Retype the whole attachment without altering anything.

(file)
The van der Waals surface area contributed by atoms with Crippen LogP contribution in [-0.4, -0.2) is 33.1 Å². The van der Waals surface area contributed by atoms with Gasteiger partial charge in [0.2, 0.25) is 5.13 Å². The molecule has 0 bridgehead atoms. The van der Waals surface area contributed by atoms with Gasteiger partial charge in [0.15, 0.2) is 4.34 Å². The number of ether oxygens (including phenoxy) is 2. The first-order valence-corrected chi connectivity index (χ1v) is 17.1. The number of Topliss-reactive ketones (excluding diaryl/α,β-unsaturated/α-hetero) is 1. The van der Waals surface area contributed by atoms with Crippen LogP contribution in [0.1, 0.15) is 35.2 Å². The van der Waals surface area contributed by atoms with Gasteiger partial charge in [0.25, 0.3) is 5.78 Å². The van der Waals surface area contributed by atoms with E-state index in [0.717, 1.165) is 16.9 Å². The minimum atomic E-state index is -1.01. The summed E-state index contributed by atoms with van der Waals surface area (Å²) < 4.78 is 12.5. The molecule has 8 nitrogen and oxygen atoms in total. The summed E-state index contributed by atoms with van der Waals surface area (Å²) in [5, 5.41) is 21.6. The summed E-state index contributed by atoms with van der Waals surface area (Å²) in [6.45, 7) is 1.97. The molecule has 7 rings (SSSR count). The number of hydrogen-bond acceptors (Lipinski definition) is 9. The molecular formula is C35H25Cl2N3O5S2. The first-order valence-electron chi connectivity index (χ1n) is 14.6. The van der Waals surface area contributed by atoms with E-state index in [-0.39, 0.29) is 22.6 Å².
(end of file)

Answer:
The van der Waals surface area contributed by atoms with Crippen LogP contribution in [-0.4, -0.2) is 33.1 Å². The van der Waals surface area contributed by atoms with Gasteiger partial charge in [0.2, 0.25) is 5.13 Å². The molecule has 0 bridgehead atoms. The van der Waals surface area contributed by atoms with Gasteiger partial charge in [0.15, 0.2) is 4.34 Å². The number of ether oxygens (including phenoxy) is 2. The first-order valence-corrected chi connectivity index (χ1v) is 17.1. The number of Topliss-reactive ketones (excluding diaryl/α,β-unsaturated/α-hetero) is 1. The van der Waals surface area contributed by atoms with Crippen LogP contribution in [0.1, 0.15) is 35.2 Å². The van der Waals surface area contributed by atoms with Gasteiger partial charge in [0.25, 0.3) is 5.78 Å². The van der Waals surface area contributed by atoms with E-state index in [0.717, 1.165) is 16.9 Å². The minimum atomic E-state index is -1.01. The summed E-state index contributed by atoms with van der Waals surface area (Å²) < 4.78 is 12.5. The molecule has 8 nitrogen and oxygen atoms in total. The summed E-state index contributed by atoms with van der Waals surface area (Å²) in [5, 5.41) is 21.6. The summed E-state index contributed by atoms with van der Waals surface area (Å²) in [6.45, 7) is 1.97. The molecule has 7 rings (SSSR count). The number of hydrogen-bond acceptors (Lipinski definition) is 9. The molecular formula is C35H25Cl2N3O5S2. The first-order valence-electron chi connectivity index (χ1n) is 14.6. The van der Waals surface area contributed by atoms with E-state index in [-0.39, 0.29) is 22.6 Å².